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Tristan Lavalette's piece last week on cricket in Serbia reminded me once again, that cricket is not yet a truly global sport, but it has great potential to become one. And a very important feature of the Twenty20 world has a great deal to do with that promise: the fact that clubs, not nations, can form the basis of an international league, and as such a new labour market can emerge, one made up of players not resigned to waiting for their country to make it big before they can.
In modern international cricket, nations rule the roost. If your country is an Associate, not Full, Member of the ICC, your chances of playing top-class competitive cricket and earning a living wage are considerably diminished. But things aren't so good even for the Full Members. If your country has already picked its national eleven, you are out on the sidelines. And the salary schedules in international cricket taper off very sharply: plenty at the top, little below. The international cricket league--indeed, whether T20 or 50-50, or well, in my wildest dreams, Tests--could offer these players a chance to compete against the best and make a career out of cricket. They will not be up against the glass ceiling. The Twenty20 league has caused much disruption in world cricket to established cricketing nations; it is worth remembering it can do much good to cricket's current poor cousins, the Associate nations and the journeymen cricketers from the Full Members.
In my new book Brave New Pitch: The Evolution of Modern Cricket, in a section titled 'The World Labour Market' I wrote:
In general, Twenty20 leagues, delinked from any larger mission to produce a 'national team', demonstrate the potential for a world labour market to emerge in professional cricket players; they promise a livelihood to players who might never have entertained dreams of a professional career, especially if that career was premised on international cricket arranged by a national board through the ICC.
A straightforward and not implausible effect of this could be a promotion of the game worldwide that the ICC has been unable to bring about, and sometimes, as its dealings with Associate Members shows, seems uninterested in. Ryan Ten Doeschate has already demonstrated that Associate Members can supply players to the IPL; the Irish 'O Brien brothers, Kevin and Niall, raised hopes--ultimately dashed--of IPL contracts based on their 2011 World Cup performances; the Canadian Hiral Patel, who smashed a six off Shaun Tait in the 2011 World Cup, should have jolted a check loose from an IPL auction buyer as well; his presence in the 2012 IPL would have been a bigger boost for Canadian-- and possibly Gujarati--cricket than any ICC-sponsored initiative so far.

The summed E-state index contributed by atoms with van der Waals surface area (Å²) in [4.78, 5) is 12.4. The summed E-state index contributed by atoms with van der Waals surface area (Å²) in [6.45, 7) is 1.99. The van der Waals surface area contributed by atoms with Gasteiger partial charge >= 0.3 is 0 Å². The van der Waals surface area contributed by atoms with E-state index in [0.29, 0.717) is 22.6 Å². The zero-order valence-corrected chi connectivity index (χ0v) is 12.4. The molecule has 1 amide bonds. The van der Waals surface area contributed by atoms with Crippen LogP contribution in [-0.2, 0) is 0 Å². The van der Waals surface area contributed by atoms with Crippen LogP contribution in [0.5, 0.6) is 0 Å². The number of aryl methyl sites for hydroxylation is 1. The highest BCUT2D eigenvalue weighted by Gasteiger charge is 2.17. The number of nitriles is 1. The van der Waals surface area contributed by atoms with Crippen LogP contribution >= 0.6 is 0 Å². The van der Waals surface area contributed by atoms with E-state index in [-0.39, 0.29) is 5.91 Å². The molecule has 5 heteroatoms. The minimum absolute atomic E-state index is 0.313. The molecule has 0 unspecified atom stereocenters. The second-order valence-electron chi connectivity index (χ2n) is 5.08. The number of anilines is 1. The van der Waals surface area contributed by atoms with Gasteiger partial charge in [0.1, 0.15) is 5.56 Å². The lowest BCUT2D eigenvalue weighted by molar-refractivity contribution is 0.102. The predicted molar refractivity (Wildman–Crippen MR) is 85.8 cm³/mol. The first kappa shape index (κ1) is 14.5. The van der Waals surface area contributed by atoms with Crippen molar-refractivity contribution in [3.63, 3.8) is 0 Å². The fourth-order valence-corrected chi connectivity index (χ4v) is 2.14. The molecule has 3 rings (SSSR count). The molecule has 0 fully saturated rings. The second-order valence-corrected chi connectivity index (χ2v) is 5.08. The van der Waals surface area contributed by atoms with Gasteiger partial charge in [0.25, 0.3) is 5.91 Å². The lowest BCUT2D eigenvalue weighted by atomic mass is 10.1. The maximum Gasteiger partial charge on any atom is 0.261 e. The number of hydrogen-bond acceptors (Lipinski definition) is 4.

Most intriguingly, it is entirely plausible that one Afghani player in the IPL could lift cricket in his benighted country from the level of curiosity to that of street-level passion. While IPL franchises remain fixated on Indian players and more established international players, the presence of several players from the ICC's Associate Members--such as Alex Kervezee (the Netherlands), Kyle Coetzer (Scotland), Rizwan Cheema (Canada), Niall O'Brien (Ireland), Hamid Hassan (Afghanistan) and Freddie Klocker (Denmark)--in the 2012 Bangladesh Premier League (BPL) showed that such a movement of players and possible global development of the game could get underway in Twenty20 leagues. (The BPL requires each of its six franchises to buy at least one player from an Associate country.)37 For the time being, these players will hope for promotion to the IPL, but if other Twenty20 leagues take hold worldwide, they might find employment elsewhere as well. …
In cricket, national origin still makes a difference, and the tolerance for the globe-trotting professional is a little low. In contrast, cries of 'foreigner' do not arise quite as often when a non-native represents a country in other domains; an Indian-American doctor who carries a US passport after naturalization and represents the US at the annual conference of the Red Cross is quite straightforwardly an American. For a true world labour market in cricket to emerge, cricket leagues would have to be freed from any imperative to produce a strong national team. The global structure of cricket would have to evolve away from the current primacy of international cricket created by the arrangements of the ICC and its constituent national boards.
The IPL, the Champions League, the BBL and the BPL show how this may occur in the not-too-distant future. Currently, thanks to the IPL and Champions League, which make it possible for a player to play for different sides during different competitions, the outlines of a world labour market made up of players not beholden to any nation are visible and highly suggestive. Worries about the motivations of potentially conflicted players--torn between their state sides and their IPL franchises when they play in the Champions League--arise precisely because of the conflict between 'home' and elsewhere. these would not be raised if the nativist link between them and their 'home state' was severed. As professionals, the players should perform as well as they can; they would not owe their domestic sides any more than what any employee might owe his former employer.
Samir Chopra lives in Brooklyn and teaches Philosophy at the City University of New York. He tweets hereFeeds: Samir Chopra
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Samir Chopra is professor of philosophy at Brooklyn College of the City University of New York. He blogs at samirchopra.com. His collection of essays on cricket, Eye on Cricket: Reflections on The Great Game, has been published by HarperCollins. @EyeonthePitch